Certificates are signed and the cryptographic signature is verified; if the signature matches then the certificate contents are exactly as they were when the certificate was signed. This, of course, does not solve the problem, it merely moves it around. The complete structure is called a PKI. The certificates which are preinstalled in your computer (came with the OS or the browser) are the root CA certificates, i.e. the public keys that you know "a priori" and from which you begin all the signature verification process.
To make the story short, if some hostile entity could insert a rogue root CA in your computer, then you lose. Of course, under the same conditions, the same hostile attacker (e.g. a virus) could alter the code of the browser and hijack your data from that, or log all your key strokes, or more generally completely bamboozle you in a zillion ways. When a virus executes on your computer, you are already beyond redemption.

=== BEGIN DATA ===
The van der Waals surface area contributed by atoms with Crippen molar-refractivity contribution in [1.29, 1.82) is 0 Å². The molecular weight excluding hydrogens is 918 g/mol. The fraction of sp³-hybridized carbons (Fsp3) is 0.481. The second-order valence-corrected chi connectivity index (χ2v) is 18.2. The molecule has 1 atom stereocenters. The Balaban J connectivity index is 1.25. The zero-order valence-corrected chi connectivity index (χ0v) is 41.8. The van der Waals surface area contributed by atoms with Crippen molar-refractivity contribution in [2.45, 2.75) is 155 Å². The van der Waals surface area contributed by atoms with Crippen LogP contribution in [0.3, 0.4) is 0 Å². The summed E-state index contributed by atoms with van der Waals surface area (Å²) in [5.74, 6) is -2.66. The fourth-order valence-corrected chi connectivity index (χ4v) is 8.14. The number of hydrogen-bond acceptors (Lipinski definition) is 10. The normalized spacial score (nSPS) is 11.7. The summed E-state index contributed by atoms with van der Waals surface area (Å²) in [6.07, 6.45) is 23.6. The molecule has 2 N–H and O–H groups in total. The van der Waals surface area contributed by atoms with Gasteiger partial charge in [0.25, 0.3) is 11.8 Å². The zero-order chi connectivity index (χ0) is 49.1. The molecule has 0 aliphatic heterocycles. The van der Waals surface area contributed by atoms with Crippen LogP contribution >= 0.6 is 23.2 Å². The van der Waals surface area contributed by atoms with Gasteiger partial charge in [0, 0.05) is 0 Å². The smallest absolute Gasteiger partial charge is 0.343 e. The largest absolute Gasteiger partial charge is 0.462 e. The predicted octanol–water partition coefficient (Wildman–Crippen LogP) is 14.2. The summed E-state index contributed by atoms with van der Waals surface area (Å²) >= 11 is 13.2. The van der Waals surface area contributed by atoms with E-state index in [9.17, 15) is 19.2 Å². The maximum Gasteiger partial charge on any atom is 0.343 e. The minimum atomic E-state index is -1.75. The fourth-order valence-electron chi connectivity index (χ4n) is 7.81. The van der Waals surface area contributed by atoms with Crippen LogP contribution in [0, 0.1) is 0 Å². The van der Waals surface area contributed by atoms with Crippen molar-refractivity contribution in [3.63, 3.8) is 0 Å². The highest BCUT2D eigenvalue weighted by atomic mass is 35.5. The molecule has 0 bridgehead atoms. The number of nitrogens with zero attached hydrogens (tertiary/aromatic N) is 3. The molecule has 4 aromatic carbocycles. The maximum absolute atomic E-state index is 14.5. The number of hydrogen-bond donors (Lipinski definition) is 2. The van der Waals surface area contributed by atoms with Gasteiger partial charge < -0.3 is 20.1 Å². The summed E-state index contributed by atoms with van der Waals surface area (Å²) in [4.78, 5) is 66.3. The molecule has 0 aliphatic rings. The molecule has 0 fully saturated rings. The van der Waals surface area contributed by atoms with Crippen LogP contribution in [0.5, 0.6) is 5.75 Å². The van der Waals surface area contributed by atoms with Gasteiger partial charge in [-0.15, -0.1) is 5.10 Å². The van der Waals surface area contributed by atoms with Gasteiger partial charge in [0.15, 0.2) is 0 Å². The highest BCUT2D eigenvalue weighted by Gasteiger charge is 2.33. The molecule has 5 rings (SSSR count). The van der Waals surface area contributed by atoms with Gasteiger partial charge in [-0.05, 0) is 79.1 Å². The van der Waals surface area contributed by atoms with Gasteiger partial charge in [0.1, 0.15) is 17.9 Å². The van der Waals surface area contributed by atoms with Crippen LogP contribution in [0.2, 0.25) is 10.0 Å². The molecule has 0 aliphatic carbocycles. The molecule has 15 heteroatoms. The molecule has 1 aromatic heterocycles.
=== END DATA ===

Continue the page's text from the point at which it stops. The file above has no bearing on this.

Inserting a fake root CA is, in fact, a rather poor way to attack people, because they may notice it. Injecting a data snooper right inside the entrails of the browser does not require much additional effort, can be done within the same conditions, and results in a much more complete and discreet destruction of your security.